(and the default router for 3GPP IPv6 cellular hosts when using SGW Serving Gateway (the user plane equivalent of a Serving GPRS
PMIPv6). Support Node (SGSN) in EPS (and the default router for 3GPP
IPv6 cellular hosts when using Proxy Mobile IPv6 (PMIPv6))).
TE Terminal Equipment, for example, a laptop attached through a TE Terminal Equipment, for example, a laptop attached through a
3GPP handset. 3GPP handset.
UMTS Universal Mobile Telecommunications System. UMTS Universal Mobile Telecommunications System.
WLAN Wireless Local Area Network. WLAN Wireless Local Area Network.
1.3. Cellular Host IPv6 Features 1.3. Cellular Host IPv6 Features
This document lists IPv6 features for cellular hosts that are split This document lists IPv6 features for cellular hosts; these features
into three groups. are split into three groups and are discussed below.
Basic IP Basic IP
In this group, a list of the basic IPv6 features essential for In this group, the basic IPv6 features essential for cellular
cellular hosts are described. hosts are listed and described.
IP Security IP Security
In this group, the IP Security related parts are described. In this group, the parts related to IP Security are described.
Mobility Mobility
In this group, IP layer mobility issues are described. In this group, IP-layer mobility issues are described.
2. Basic IP 2. Basic IP
For most parts refer to the IPv6 Node Requirements document For most parts, refer to the IPv6 Node Requirements document
[RFC6434]. [RFC6434].
2.1. Internet Protocol Version 6 2.1. Internet Protocol Version 6
The Internet Protocol Version 6 (IPv6) is specified in [RFC2460]. The Internet Protocol version 6 (IPv6) is specified in [RFC2460].
This specification is a mandatory part of IPv6. A cellular host must This specification is a mandatory part of IPv6. A cellular host must
conform to the generic IPv6 Host Requirements [RFC6434], unless conform to the generic IPv6 host requirements [RFC6434], unless
specifically pointed out otherwise in this document. specifically pointed out otherwise in this document.
2.2. Neighbor Discovery in 3GPP Networks 2.2. Neighbor Discovery in 3GPP Networks
A cellular host must support Neighbor Solicitation and Neighbor A cellular host must support Neighbor Solicitation and Neighbor
Advertisement messages [RFC4861]. Some further notes on how these Advertisement messages [RFC4861]. Some further notes on how Neighbor
are applied in the particular type of an interface can be useful, Discovery is applied in the particular type of an interface can be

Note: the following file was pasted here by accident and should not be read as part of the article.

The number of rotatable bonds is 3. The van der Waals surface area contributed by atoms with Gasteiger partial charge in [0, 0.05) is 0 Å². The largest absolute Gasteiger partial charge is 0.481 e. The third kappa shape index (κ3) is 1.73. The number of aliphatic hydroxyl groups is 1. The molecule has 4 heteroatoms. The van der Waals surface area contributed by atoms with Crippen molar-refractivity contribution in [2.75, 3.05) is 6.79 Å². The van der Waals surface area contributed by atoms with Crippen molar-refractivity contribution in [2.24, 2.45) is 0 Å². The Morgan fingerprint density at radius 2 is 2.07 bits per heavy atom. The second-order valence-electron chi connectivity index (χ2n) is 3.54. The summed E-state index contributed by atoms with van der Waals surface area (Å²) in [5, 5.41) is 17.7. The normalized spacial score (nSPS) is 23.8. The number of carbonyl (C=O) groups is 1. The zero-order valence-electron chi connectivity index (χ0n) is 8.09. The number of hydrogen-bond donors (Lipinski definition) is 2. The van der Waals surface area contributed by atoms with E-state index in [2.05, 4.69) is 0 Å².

however: useful.
In 3GPP networks, some Neighbor Discovery messages can be unnecessary In 3GPP networks, some Neighbor Discovery messages can be unnecessary
in certain cases. GPRS, UMTS and EPS links resemble a point-to-point in certain cases. GPRS, UMTS, and EPS links resemble a point-to-
link; hence, the cellular host's only neighbor on the cellular link point link; hence, the cellular host's only neighbor on the cellular
is the default router that is already known through Router Discovery. link is the default router that is already known through Router
The cellular host always solicits for routers when the cellular Discovery. The cellular host always solicits for routers when the
interface is brought up (as described in [RFC4861], Section 6.3.7). cellular interface is brought up (as described in [RFC4861],
Section 6.3.7).
There are no link layer addresses on the 3GPP cellular link There are no link-layer addresses on the 3GPP cellular link
technology. Therefore, address resolution and next-hop determination technology. Therefore, address resolution and next-hop determination
are not needed. If the cellular host still attempts to do the are not needed. If the cellular host still attempts to do address
address resolution e.g., for the default router, it must be resolution, e.g., for the default router, it must be understood that
understood that the GGSN/PGW may not even answer the address the GGSN/PGW may not even answer the address resolution Neighbor
resolution Neighbor Solicitations. And even if it does, the Neighbor Solicitations. And even if it does, the Neighbor Advertisement is
Advertisement is unlikely to contain the Target link-layer address unlikely to contain the Target link-layer address option as there are
option as there are no link-layer addresses on the 3GPP cellular link no link-layer addresses on the 3GPP cellular link technology.
technology.
The cellular host must support Neighbor Unreachability Detection The cellular host must support Neighbor Unreachability Detection
(NUD) as specified in [RFC4861]. Note that the link-layer address (NUD) as specified in [RFC4861]. Note that the link-layer address
considerations above also apply to the NUD. The NUD triggered considerations above also apply to NUD. The NUD-triggered Neighbor
Neighbor Advertisement is also unlikely to contain the Target link- Advertisement is also unlikely to contain the Target link-layer
layer address option as there are no link-layer addresses. The address option as there are no link-layer addresses. The cellular